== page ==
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OPINION | ARKANSAS SPORTSMAN: Lieblong's groundwork paid off

by Bryan Hendricks | September 24, 2020 at 2:27 a.m.

Jason Lieblong of Conway said he was lucky to win the FLW Toyota Series Plains Division tournament Saturday at Lake Dardanelle, but he made his own luck.

Lieblong last won a tournament on Lake Dardanelle in 2015. It was an FLW Rayovac Series event, which preceded the Costa Series. A long drought ensued, and Lieblong said he despaired. Nobody wants to be a one-hit wonder. In fishing, as in any other arena -- whether it's fishing tournaments, playing football or selling insurance -- what you did yesterday doesn't matter. You're only as good as today.

Lieblong spent all of 2020 preparing for the Toyota tournament, which was held Sept. 17-19. He fished every little tournament held on Lake Dardanelle during the spring and summer. He observed all of the winners and took notes on their tactics, patterns and baits. He was prepared when the Toyota tournament started, but 111 other competitors had the same goal.

Some, such as Zach King of Clarksville, were equally prepared, if not more so. King has been fishing Lake Dardanelle since he was a child. Every angler in the tournament acknowledged that King is Lake Dardanelle's best angler, and he reinforced that opinion by taking a commanding lead in the first round.

King collapsed in the second round and did not make the top 10 for Championship Saturday. Joe Bennett of Ashland, Mo., seized the lead in the second round in a fashion that has won so many tournaments over time. He fished five minutes from the ramp concentrating on docks that everybody else overlooked.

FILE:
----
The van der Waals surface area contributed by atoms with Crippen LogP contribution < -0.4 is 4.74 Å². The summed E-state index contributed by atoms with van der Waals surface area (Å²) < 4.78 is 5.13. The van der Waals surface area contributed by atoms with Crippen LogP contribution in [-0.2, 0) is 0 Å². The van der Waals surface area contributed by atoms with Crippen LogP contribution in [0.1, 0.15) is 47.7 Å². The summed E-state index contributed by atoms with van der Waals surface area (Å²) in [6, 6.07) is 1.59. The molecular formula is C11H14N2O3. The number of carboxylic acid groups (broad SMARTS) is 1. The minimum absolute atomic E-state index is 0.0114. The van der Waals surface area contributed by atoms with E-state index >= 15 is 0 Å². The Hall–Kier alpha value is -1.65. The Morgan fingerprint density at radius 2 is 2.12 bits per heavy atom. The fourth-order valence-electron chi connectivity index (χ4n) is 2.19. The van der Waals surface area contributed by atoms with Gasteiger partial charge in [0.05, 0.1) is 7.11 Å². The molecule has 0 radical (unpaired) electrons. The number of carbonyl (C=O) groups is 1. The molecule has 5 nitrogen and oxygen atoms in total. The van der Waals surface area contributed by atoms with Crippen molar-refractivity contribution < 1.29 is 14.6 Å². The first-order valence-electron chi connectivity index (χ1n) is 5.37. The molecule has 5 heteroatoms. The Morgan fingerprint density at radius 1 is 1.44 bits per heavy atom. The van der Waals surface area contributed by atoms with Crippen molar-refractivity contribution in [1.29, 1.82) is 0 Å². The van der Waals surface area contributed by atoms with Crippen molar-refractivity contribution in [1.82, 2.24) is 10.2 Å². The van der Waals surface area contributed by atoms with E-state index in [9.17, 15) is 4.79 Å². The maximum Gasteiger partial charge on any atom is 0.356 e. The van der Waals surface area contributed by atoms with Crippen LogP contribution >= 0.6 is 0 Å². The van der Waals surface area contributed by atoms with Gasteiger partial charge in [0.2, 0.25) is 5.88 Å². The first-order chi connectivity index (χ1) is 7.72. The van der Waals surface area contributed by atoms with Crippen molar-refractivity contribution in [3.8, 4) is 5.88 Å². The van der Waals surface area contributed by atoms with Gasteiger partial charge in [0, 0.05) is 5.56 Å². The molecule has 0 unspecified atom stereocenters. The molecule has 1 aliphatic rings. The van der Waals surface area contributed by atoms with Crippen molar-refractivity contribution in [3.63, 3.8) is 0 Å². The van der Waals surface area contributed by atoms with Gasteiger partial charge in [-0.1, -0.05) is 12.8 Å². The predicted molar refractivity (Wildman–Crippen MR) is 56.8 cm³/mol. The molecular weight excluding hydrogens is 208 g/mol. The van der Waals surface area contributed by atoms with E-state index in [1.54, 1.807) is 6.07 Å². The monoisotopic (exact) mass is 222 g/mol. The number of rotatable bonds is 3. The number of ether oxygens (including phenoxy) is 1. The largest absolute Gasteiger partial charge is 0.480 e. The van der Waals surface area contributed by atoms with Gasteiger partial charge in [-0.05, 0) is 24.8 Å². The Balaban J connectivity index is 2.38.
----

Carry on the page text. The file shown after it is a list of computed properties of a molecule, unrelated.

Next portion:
Bennett was once very prominent in bass fishing. In the span of a few months, he lost his mother, father, brother and wife. He dropped out of the sport and pretty much out of living all together.

"A few people here came up to me and said they thought I had died," Bennett said.

All tournament anglers these days wear jerseys festooned with sponsor's logos, even if a sponsor's contribution is only a few bags of bait or a 10% discount on a $5,000 electronics unit. The big names have boats wrapped in sponsor's colors.

A no-nonsense Marine (there's no such thing as a former Marine), Bennett started his mornings wearing a red flannel shirt and blue jeans, a cigarette dangling from the corner of his lips. I can't remember the last time I saw a tournament angler smoke while fishing.

All of Bennett's tackle was at least 20 years old. He relied on spinnerbaits. Hardly anybody throws spinnerbaits anymore. That's a grandpa deal, although Billy Doak of Centerview, Mo., used them extensively to finish seventh. To throw spinnerbaits, Bennett used a 5-foot, 8-inch rod, a "short-arming" technique he helped pioneer more than 20 years ago.

I guess I am an unwitting Bennett disciple. I've been using short baitcasting rods for 15 years to catch smallmouth bass in creeks and small rivers. I spent much of Championship Saturday in Bennett's company hoping to photograph him catching the fish that would earn his championship.

It was not to be. Bennett's pattern failed on the last day, but Lieblong made a big kick in the final round that would make former University of Arkansas track coach John McDonnell proud. McDonnell preached saving your best for last, to pass the guy in front of you so quickly and so decisively that you break his will to compete.

Lieblong caught the tournament's heaviest limit in the last round. Word started getting around the lake that Lieblong was on a roll. Kevin Riney of Bono and Teddy Bogard of Rison fished very well, but Lieblong was too strong in the final furlong.

Lieblong's big run actually started Friday when his co-angler, Max Wilson, chided Lieblong for leaving a good spot and wasting three precious hours in a bad spot. Wilson is 79 years old, and Lieblong yielded.

I asked Lieblong how he would have responded if Wilson had been 22 instead of 72.

"I probably would have said, 'Mind your own business,' " Lieblong said. "I'm more experienced than you, and I know what I'm doing."

Drawing Wilson as a co-angler was a stroke of luck for Lieblong, but the decision to heed good advice was still his to make.

Lieblong decided correctly and proved himself a worthy champion. The win automatically qualifies him for the Toyota Series Championship on Dec. 3-5 at Kentucky's Lake Cumberland.


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